House Speaker Arthur Lira said on Thursday that Congress will discuss a constitutional reform to replace Brazil’s presidential system with a semi-presidential government — stripping powers from the president and creating the role of a prime minister.
“Debates will take place between March until June, with no push for a [floor] vote before the [October] elections,” Mr. Lira told reporters.
Since the removal of Dilma Rousseff in 2016, Congress has gained more power than ever before. Many political scientists say the country has already turned into a de facto parliamentary system. Apparently, lawmakers want to make it official.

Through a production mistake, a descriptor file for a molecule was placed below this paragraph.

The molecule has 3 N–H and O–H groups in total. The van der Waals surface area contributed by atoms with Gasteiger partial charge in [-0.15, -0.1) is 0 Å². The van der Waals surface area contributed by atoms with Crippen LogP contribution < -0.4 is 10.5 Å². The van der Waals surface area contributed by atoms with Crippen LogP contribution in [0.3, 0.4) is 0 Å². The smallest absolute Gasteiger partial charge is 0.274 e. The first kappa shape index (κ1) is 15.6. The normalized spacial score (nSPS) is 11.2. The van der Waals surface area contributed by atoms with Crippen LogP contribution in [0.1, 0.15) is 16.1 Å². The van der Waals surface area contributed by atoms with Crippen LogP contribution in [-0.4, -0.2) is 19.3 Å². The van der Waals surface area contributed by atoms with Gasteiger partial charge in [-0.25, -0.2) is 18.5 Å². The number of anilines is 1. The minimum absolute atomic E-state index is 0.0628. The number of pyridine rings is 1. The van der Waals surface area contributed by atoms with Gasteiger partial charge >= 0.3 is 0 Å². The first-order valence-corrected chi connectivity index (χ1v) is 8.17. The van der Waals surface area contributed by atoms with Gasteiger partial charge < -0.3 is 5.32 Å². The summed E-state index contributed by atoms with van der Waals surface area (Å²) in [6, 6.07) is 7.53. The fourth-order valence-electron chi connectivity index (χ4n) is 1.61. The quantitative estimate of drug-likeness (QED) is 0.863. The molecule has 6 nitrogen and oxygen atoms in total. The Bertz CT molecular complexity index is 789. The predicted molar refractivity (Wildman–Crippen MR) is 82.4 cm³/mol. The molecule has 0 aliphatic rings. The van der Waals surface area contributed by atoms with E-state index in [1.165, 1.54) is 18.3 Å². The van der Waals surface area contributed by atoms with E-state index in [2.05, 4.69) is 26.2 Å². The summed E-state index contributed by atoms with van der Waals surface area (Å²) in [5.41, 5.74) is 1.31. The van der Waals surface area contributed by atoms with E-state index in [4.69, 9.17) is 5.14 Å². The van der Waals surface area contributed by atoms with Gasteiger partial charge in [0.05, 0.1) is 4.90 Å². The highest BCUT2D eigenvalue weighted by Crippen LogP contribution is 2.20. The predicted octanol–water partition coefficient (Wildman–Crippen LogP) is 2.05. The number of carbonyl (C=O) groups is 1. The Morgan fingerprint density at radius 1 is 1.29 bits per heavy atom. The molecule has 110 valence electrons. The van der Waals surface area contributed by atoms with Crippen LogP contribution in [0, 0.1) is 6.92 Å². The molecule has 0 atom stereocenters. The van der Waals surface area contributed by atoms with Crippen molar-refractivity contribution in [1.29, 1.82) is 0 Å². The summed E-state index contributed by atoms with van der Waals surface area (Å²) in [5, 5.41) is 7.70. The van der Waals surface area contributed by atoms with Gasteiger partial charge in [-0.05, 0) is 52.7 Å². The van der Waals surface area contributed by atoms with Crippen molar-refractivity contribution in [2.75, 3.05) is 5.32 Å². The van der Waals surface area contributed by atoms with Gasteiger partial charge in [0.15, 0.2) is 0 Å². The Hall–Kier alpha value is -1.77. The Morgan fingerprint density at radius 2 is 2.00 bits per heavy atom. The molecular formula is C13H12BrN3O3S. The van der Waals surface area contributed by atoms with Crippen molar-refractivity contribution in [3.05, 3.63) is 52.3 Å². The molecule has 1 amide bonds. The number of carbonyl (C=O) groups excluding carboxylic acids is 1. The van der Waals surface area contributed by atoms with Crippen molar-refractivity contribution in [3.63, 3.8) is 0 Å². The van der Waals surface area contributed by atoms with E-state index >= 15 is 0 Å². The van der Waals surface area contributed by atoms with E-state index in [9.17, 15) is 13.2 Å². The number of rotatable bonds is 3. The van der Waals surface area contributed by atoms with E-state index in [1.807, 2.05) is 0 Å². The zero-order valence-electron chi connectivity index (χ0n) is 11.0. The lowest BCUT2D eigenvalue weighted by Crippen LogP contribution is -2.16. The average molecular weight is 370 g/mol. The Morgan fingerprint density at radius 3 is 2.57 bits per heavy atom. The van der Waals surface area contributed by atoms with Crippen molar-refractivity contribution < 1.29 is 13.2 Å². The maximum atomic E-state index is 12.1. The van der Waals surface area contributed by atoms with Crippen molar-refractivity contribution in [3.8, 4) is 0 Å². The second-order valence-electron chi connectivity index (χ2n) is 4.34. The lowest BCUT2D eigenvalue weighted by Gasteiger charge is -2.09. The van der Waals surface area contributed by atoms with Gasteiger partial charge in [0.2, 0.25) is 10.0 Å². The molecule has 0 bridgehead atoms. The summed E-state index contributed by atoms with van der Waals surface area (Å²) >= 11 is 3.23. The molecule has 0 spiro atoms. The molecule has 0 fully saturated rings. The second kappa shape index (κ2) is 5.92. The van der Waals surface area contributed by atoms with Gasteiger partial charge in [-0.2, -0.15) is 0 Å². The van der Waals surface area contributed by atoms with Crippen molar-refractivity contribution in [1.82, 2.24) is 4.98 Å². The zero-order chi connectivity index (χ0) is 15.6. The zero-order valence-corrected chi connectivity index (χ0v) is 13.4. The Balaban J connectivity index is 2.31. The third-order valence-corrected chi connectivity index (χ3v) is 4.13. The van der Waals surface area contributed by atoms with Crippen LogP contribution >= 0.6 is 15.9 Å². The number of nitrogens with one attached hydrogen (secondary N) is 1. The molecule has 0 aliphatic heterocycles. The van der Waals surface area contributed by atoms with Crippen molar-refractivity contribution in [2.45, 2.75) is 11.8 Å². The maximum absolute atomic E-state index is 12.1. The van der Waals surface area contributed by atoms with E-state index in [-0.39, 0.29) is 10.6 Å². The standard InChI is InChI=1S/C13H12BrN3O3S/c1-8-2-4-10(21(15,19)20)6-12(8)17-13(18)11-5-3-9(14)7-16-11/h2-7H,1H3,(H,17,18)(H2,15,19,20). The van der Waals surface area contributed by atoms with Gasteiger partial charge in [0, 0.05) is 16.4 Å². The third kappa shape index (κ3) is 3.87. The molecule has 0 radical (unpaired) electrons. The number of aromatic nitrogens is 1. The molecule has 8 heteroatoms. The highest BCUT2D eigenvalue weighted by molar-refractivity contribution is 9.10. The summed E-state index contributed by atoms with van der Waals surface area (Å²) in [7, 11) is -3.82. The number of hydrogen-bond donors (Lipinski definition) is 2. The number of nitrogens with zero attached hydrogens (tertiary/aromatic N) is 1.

Besides the shift in the Brasília power dynamics, the idea has gained steam since the president’s office began clashing with the Supreme Court. Amid an increasingly tense atmosphere, congressmen have begun presenting themselves as democratic guardrails against President Jair Bolsonaro’s anti-democratic rampants. Still, Mr. Lira claims any change to the country’s regime would only be enforced after 2030.
Brazil has rejected a shift to a parliamentary system in two referendums already, the last one taking place in 1993.